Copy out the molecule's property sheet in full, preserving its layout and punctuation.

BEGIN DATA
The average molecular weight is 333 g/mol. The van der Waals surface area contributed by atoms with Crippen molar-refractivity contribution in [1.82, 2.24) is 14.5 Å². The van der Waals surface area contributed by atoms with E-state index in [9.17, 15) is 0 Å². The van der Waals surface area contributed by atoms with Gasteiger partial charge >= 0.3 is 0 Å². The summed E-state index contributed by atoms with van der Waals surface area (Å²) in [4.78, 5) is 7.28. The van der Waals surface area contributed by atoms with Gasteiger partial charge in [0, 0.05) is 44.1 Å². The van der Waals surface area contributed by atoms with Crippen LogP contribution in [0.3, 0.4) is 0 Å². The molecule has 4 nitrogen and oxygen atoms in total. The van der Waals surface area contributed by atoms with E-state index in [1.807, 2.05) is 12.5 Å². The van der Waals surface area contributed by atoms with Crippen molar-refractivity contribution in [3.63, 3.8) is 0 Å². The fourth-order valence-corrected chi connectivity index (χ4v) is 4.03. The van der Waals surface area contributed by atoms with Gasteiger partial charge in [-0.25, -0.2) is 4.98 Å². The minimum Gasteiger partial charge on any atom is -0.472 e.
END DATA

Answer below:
The average molecular weight is 333 g/mol. The van der Waals surface area contributed by atoms with Crippen molar-refractivity contribution in [1.82, 2.24) is 14.5 Å². The van der Waals surface area contributed by atoms with E-state index in [9.17, 15) is 0 Å². The van der Waals surface area contributed by atoms with Gasteiger partial charge >= 0.3 is 0 Å². The summed E-state index contributed by atoms with van der Waals surface area (Å²) in [4.78, 5) is 7.28. The van der Waals surface area contributed by atoms with Gasteiger partial charge in [0, 0.05) is 44.1 Å². The van der Waals surface area contributed by atoms with Crippen LogP contribution in [0.3, 0.4) is 0 Å². The molecule has 4 nitrogen and oxygen atoms in total. The van der Waals surface area contributed by atoms with E-state index in [1.807, 2.05) is 12.5 Å². The van der Waals surface area contributed by atoms with Crippen molar-refractivity contribution in [3.63, 3.8) is 0 Å². The fourth-order valence-corrected chi connectivity index (χ4v) is 4.03. The van der Waals surface area contributed by atoms with Gasteiger partial charge in [-0.25, -0.2) is 4.98 Å². The minimum Gasteiger partial charge on any atom is -0.472 e.